Illinois farmland prices will decline between 1 percent and 5 percent in 2015 according to nearly 50 percent of respondents to a survey conducted by The Illinois Society of Professional Farm Managers and Rural Appraisers.
Just 10 percent of respondents, “individuals knowledgeable about the farmland and farmland rental markets”, believe prices will increase during the year, according to the Illinois Land Values and Lease Trends Report, as 30 percent were even more negative pointing to an over 5 percent decline during the year.
Illinois farmland has been a popular location for farmland investment acquisitions in recent years along with other parts of the Midwest. But in 2014, Illinois farmland values fell between 1 percent and 3 percent, depending on land productivity and location, following a trend that started in 2013, according to the report.
Investors are keeping their money in the land, however, according to Dale Aupperle, president of Heartland Ag Group, a farm management company, and general chairman of the society.
“They see the pressure on farm earnings but have said they want to wait and see if returns increase again,” he said. “They have not taken their money away.”
Longer term predictions were a bit more positive as 30 percent of respondents believe farmland will increase between 1 percent and 5 percent yearly over the next five years, although over 50 percent believe they will decrease by up to 5 percent yearly over the same period.
“Land prices are going to depend completely on farmland earnings and net profit,” said Aupperle told Agri Investor. “The big question is if commodity prices will get high enough to drive up farmland earnings.” He added that soybean and corn prices are expected to rise again slowly in the coming years which should help drive up farmland prices.
Recent downward movements in farmland values have pushed investment returns down to between 2 percent and 2.5 percent from the region’s traditional 3.5 percent to 4 percent range, according to the report.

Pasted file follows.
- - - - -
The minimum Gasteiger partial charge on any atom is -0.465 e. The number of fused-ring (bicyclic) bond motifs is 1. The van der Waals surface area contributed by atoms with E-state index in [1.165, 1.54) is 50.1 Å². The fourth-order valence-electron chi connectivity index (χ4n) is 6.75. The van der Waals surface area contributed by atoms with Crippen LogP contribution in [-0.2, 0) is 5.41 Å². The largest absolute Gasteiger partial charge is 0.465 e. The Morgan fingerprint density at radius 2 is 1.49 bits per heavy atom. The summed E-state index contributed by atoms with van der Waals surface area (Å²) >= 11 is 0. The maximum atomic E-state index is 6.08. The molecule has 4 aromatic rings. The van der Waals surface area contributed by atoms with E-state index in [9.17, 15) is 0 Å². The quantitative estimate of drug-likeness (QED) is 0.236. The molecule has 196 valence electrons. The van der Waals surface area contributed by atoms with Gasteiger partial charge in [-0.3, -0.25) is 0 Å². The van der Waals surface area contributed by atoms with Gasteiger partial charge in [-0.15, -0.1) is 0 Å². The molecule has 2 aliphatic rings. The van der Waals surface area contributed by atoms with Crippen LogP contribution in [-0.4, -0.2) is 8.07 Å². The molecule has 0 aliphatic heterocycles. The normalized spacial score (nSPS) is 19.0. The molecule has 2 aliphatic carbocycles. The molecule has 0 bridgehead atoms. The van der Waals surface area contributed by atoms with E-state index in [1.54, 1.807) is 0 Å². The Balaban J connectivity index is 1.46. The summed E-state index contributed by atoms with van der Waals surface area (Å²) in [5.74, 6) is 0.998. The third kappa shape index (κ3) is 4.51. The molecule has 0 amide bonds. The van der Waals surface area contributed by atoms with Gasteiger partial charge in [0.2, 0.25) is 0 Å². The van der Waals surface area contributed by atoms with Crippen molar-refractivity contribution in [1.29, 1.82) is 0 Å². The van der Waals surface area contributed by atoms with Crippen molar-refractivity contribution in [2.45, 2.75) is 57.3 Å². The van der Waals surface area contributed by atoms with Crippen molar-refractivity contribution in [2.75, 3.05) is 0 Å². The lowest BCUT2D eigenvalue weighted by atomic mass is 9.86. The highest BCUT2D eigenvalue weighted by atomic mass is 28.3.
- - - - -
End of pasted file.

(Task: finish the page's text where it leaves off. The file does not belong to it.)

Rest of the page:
Farmland values declines varied depending on its productivity levels and the second highest productivity land, labelled good productivity, experienced the biggest drop in value declining an average of 3 percent to an average of $10,500 an acre in 2014 from $11,100 in 2013. Average productivity land fell 2 percent on average and excellent productivity land fell just 1 percent from an average of $13,100 per acre in 2013 to $12,800 in 2014.
“Compared to the excellent land we have, the lands of lower quality have higher management issues,” Aupperle told Agri Investor on the phone. “They are more expensive to farm and there are fewer number of buyers looking for that type of land, so the price decline is a bit more in lower quality land” Aupperle noted that problems like soil conservation, fertility, and drainage are all magnified on lower quality land and that’s why investors shy away from this type of land.
Local farmers were the biggest buyers of farmland during the year accounting for 66 percent of deal flow whereas local investors took 13 percent and non-local investors took 5 percent. Estate sales accounted for 49 percent of sales while individual investors sold 12 percent of the land sold and retiring farmers another 12 percent.
For more detailed info on the reasons for sale, land value movements in different parts of Illinois, and more data, read Illinois Land Values and Lease Trends Report here.